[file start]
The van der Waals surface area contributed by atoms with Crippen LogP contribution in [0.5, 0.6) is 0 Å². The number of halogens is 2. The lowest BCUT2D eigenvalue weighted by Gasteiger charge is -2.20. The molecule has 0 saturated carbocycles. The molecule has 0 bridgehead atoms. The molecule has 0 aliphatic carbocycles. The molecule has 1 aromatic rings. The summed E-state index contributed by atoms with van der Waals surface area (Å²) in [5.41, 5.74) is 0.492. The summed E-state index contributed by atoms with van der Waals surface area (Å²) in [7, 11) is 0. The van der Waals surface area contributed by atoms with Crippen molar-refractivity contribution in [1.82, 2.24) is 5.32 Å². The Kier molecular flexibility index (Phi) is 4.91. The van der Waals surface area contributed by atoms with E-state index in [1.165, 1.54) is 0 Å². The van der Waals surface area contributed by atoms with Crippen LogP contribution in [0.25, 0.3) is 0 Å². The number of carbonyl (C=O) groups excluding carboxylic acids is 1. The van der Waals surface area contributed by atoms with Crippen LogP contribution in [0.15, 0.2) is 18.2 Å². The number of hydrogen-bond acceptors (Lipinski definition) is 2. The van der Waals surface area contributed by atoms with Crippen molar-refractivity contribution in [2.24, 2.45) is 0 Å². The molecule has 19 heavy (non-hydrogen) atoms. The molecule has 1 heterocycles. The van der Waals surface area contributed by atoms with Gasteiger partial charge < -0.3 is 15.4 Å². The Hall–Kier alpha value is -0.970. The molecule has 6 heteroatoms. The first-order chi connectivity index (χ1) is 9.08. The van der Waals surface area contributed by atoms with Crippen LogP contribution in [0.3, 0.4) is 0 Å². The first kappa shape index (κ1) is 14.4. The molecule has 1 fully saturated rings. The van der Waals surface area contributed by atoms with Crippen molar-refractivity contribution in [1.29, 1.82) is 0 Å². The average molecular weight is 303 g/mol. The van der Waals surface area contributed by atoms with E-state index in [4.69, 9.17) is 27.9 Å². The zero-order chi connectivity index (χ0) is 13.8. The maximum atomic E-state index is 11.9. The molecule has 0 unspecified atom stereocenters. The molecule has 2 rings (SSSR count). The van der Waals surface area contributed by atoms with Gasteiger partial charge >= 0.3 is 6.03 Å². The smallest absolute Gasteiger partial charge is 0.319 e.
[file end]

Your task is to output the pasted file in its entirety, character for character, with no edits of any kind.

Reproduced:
The van der Waals surface area contributed by atoms with Crippen LogP contribution in [0.5, 0.6) is 0 Å². The number of halogens is 2. The lowest BCUT2D eigenvalue weighted by Gasteiger charge is -2.20. The molecule has 0 saturated carbocycles. The molecule has 0 bridgehead atoms. The molecule has 0 aliphatic carbocycles. The molecule has 1 aromatic rings. The summed E-state index contributed by atoms with van der Waals surface area (Å²) in [5.41, 5.74) is 0.492. The summed E-state index contributed by atoms with van der Waals surface area (Å²) in [7, 11) is 0. The van der Waals surface area contributed by atoms with Crippen molar-refractivity contribution in [1.82, 2.24) is 5.32 Å². The Kier molecular flexibility index (Phi) is 4.91. The van der Waals surface area contributed by atoms with E-state index in [1.165, 1.54) is 0 Å². The van der Waals surface area contributed by atoms with Crippen LogP contribution in [0.25, 0.3) is 0 Å². The number of carbonyl (C=O) groups excluding carboxylic acids is 1. The van der Waals surface area contributed by atoms with Crippen LogP contribution in [0.15, 0.2) is 18.2 Å². The number of hydrogen-bond acceptors (Lipinski definition) is 2. The van der Waals surface area contributed by atoms with Crippen molar-refractivity contribution in [2.24, 2.45) is 0 Å². The molecule has 19 heavy (non-hydrogen) atoms. The molecule has 1 heterocycles. The van der Waals surface area contributed by atoms with Gasteiger partial charge < -0.3 is 15.4 Å². The Hall–Kier alpha value is -0.970. The molecule has 6 heteroatoms. The first-order chi connectivity index (χ1) is 9.08. The van der Waals surface area contributed by atoms with Crippen LogP contribution in [0.3, 0.4) is 0 Å². The first kappa shape index (κ1) is 14.4. The molecule has 1 fully saturated rings. The van der Waals surface area contributed by atoms with Crippen molar-refractivity contribution in [1.29, 1.82) is 0 Å². The average molecular weight is 303 g/mol. The van der Waals surface area contributed by atoms with E-state index in [4.69, 9.17) is 27.9 Å². The zero-order chi connectivity index (χ0) is 13.8. The maximum atomic E-state index is 11.9. The molecule has 0 unspecified atom stereocenters. The molecule has 2 rings (SSSR count). The van der Waals surface area contributed by atoms with Gasteiger partial charge >= 0.3 is 6.03 Å². The smallest absolute Gasteiger partial charge is 0.319 e.